Saturday, 19 April 1913

This post is part of a series post-blogging the phantom airship scare of 1913. See here for an introduction to the series, and here for a conclusion.

The Economist follows up last week's third leading article about the airship scare with the fourth leading article today (an extract from which also appears in the Manchester Guardian). This time around the subject is 'THE "DAILY MAIL'S" MANSION HOUSE MEETING FOR AIRSHIPS' (925), which is planned for 5 May and will feature speeches by 'Mr. A. J. Balfour, Lord Roberts, Lord Rosebery, Lord Brassey, and "other leaders of our public life."' It quotes at length the Daily Mail's own announcement from 12 April:

The Lord Mayor (Sir David Burnett) will be supported at the meeting by a representative gathering of eminent sailors, soldiers, statesmen, and leaders of commerce. All shades of politics will be represented.

Resolutions will be put urging that Supplementary Estimates should be prepared to provide for at least a two-to-one superiority over the airships and aeroplanes of the next strongest naval Power. That Power has at present 28 first-class airships, of which we have none, and a marked superiority in aeroplanes.

The announcement of the meeting has drawn a chorus of approval from many parts of the country. Among the many letters received at the offices of the Navy League in Victoria street yesterday was one from Lord Selborne, who wrote:-- 'The urgency and importance of aerial defence cannot easily be exaggerated.'

According to the Economist, 'the Daily Mail's campaign, if successful, will add enormously to the burden of the taxpayers (to say nothing of the loss of human life*), and, incidentally, in all probability, will promote a flotation of companies for the manufacture of airships and aeroplanes'.

Now the Stock Exchange is beginning to talk of an airship boom, whose sole basis will be the prospect of diverting huge sums of money from the pockets of the public into those of existing or prospective airship concerns. We cannot help thinking that the sensational Press has been going to work in a very improper way. National defence, national credit, and national taxation are serious matters. And yet, just before the Army and Navy Estimates were produced, lying reports were circulated in all parts of the country that German airships were hovering over the East Coast. It is very difficult even for the most simpleminded and credulous citizen to believe that these reports were manufactured and circulated with purely patriotic motives. It is already known that airship plants are being laid down by well-known constructors with the Admiralty and War Office for the purpose of securing Admiralty and War Office contracts.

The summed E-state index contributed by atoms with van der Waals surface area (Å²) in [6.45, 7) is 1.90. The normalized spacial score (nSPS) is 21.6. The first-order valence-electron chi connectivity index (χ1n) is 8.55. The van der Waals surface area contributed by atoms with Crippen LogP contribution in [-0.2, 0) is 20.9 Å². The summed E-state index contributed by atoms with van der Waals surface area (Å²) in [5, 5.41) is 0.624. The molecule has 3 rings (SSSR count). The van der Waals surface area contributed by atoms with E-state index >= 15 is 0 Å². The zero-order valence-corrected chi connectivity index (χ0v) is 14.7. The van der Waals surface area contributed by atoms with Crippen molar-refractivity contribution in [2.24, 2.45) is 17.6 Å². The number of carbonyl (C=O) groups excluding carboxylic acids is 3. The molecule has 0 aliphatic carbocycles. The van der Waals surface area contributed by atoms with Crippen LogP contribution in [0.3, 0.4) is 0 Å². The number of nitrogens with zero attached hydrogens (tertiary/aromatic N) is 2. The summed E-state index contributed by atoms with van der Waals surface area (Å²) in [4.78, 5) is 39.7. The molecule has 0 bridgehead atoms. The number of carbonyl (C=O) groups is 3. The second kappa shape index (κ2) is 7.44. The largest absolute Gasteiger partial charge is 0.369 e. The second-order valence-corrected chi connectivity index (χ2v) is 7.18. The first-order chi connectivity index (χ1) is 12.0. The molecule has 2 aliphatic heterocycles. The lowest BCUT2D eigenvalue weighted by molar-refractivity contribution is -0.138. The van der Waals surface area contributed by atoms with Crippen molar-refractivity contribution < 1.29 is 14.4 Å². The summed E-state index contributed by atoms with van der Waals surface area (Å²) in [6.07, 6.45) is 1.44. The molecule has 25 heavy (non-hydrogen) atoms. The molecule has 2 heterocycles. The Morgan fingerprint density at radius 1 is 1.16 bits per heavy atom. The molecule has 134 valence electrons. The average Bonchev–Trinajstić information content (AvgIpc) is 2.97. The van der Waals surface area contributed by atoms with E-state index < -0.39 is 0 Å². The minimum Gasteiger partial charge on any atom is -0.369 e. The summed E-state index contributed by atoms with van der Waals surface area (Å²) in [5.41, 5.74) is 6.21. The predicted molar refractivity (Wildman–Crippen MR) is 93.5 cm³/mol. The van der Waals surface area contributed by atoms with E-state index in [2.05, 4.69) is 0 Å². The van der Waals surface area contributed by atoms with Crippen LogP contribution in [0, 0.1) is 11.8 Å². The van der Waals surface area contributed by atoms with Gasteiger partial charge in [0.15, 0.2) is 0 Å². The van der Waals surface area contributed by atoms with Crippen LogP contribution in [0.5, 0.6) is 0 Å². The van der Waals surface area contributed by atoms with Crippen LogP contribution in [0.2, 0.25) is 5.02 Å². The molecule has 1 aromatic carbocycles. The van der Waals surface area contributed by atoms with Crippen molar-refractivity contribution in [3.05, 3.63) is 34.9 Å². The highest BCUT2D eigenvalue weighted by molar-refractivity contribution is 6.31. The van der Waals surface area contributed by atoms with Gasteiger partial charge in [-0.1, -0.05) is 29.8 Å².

While allowing that 'those interested in company promotions and in the movements of armour-plate shares' may believe themselves to be motivated 'solely by patriotic anxieties', and that 'The Press, indeed, may be pure', the Economist hopes that

the Lord Mayor will not preside at the meeting of May 5th for the purpose of forcing a Daily Mail airship programme upon the Government, unless he is convinced (1) that the national expenditure and taxation will admit of supplementary estimates; (2) that Consols are not sufficiently low and the Sinking Fund not sufficiently small; (3) that a Government which has added in four or five years at least 12 millions sterling to the annual cost of the navy, and has raised the income-tax to 1s 7d in the £ on high incomes, requires further stimulus from the City, and (4) that a ratio which has never been applied to the Navy should be applied to airships.

The City may want the Government to spend more on defence, but does the City want to pay more in taxes?

If it does the Daily Mail has pointed the way. If it does not, then let us pause before we join in promoting the wholesale manufacture of new and costly toys whose value in war is highly problematical, whose commercial utility is certainly nil, and of which we already have a supply large enough to provide a weekly list of deaths, injuries, and other excitements for the Yellow Press.

Some experimentation 'is no doubt necessary [...] But to fritter away public money on practically useless types is merely a waste of national resources'. And, according to 'an English expert, just returned from Berlin [...] of the 16 Zeppelin airships which have been constructed in Germany six only remain, the other ten having perished miserably'.

* A military balloon accident near Paris on Thursday left two officers dead and a third critically wounded: 'Would airship promoters be so zealous if compulsory service in airships were applied to them?'

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